(Composition of Cigarette Smoke) "Cigarette smoke is a complex mixture of chemical compounds that are bound to aerosol particles or are free in the gas phase. Chemical compounds in tobacco can be distilled into smoke or can react to form other constituents that are then distilled to smoke. Researchers have estimated that cigarette smoke has 7,357 chemical compounds from many different classes (Rodgman and Perfetti 2009).
Tobacco and Nicotine
Tobacco and Nicotine Products
(Tobacco Use and Young People) "Tobacco use is a global epidemic among young people. As with adults, it poses a serious health threat to youth and young adults in the United States and has significant implications for this nation’s public and economic health in the future (Perry et al. 1994; Kessler 1995). The impact of cigarette smoking and other tobacco use on chronic disease, which accounts for 75% of American spending on health care (Anderson 2010), is well-documented and undeniable.
(Prevalence of Tobacco Use in the US, 2013, According to NSDUH)
" In 2013, an estimated 66.9 million Americans aged 12 or older were current (past month) users of a tobacco product. This represents 25.5 percent of the population in that age range (Figure 4.1). Also, 55.8 million persons (21.3 percent of the population) were current cigarette smokers; 12.4 million (4.7 percent) smoked cigars; 8.8 million (3.4 percent) used smokeless tobacco; and 2.3 million (0.9 percent) smoked tobacco in pipes.
(Cigarette Use Among US Youth, 2014)
Effect of Cannabis Use by Adolescents on Cognition and IQ and the Potential Influence of Tobacco: "Compared with those in our sample who had never tried cannabis, teenagers who had used cannabis at least 50 times were 17 times more likely (84% vs. 5%) to have smoked cigarettes more than 20 times in their lifetime. Accounting for group differences in cigarette smoking dramatically attenuated the associations between cannabis use and both IQ and educational performance.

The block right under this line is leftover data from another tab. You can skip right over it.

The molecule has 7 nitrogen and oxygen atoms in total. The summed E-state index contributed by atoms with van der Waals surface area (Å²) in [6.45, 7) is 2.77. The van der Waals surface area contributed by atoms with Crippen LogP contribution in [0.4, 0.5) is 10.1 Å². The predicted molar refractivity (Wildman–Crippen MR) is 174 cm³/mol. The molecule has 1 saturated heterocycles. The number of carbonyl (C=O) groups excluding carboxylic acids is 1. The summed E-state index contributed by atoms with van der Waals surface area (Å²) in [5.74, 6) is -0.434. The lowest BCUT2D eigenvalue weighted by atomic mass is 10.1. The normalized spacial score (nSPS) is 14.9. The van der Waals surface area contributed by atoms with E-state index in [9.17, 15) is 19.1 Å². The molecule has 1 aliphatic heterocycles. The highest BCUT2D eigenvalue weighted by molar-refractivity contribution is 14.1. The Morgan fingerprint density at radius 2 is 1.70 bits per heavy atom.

Estimated Annual Number of Deaths Caused by Tobacco Use in the US: "The 2014 Surgeon General's report estimates that cigarette smoking causes more than 480,000 deaths each year in the United States.1 This widely cited estimate of the mortality burden of smoking may be an underestimate, because it considers deaths only from the 21 diseases that have been formally established as caused by smoking (12 types of cancer, 6 categories of cardiovascular disease, diabetes, chronic obstructive pulmonary disease [COPD], and pneumonia including influenza).
"Among 12th graders, the highest noncontinuation rate is observed for inhalants (69%), followed by MDMA (ecstasy, Molly) and crystal methamphetamine (ice) (both at 47%). Many inhalants are used primarily at a younger age, and use is often not continued into 12th grade. The rank ordering for noncontinuation of other drugs is as follows: methamphetamine, heroin, crack, narcotics other than heroin, tranquilizers, amphetamines, steroids, sedatives (barbiturates), cocaine, cocaine other than crack, hallucinogens, and LSD (all between 34% and 44%).
"The perceived availability of cigarettes continued a long-term decline in 8th and 10th grade to historic low levels, with a significant decline in 10th grade. (Availability of cigarettes in 12th grade was first asked this year, so trend data are not yet available). After holding fairly steady at very high levels for some years, perceived availability reported by 8th and 10th graders began to decline modestly after 1996, very likely as a result of increased enforcement of laws prohibiting sale to minors under the Synar Amendment and FDA regulations.
Prevalence of Tobacco Use Among Young People in Australia: "In 2014, 81% of all secondary students in Australia had no experience with smoking. While the proportion of students who had never smoked decreased with age, 61% of 17-year-olds had still never smoked.
"Around three per cent of all students had smoked more than 100 cigarettes in their lifetime, which peaked at eight per cent for 17-year-olds.
"The proportion of students smoking in the previous four weeks (past-month smokers) increased from one per cent of 12-year-olds to 17% of 17-year-olds.
"The proportion of students who were current smokers in 2014 increased from one per cent of 12-year-olds to 12% of 17-year-olds.
"Teen users are at significantly higher risk of developing an addictive disorder compared to adults, and the earlier they began using, the higher their risk. Nine out of 10 people who meet the clinical criteria for substance use disorders involving nicotine, alcohol or other drugs began smoking, drinking or using other drugs before they turned 18. People who begin using any addictive substance before age 15 are six and a half times as likely to develop a substance use disorder as those who delay use until age 21 or older (28.1 percent vs. 4.3 percent)."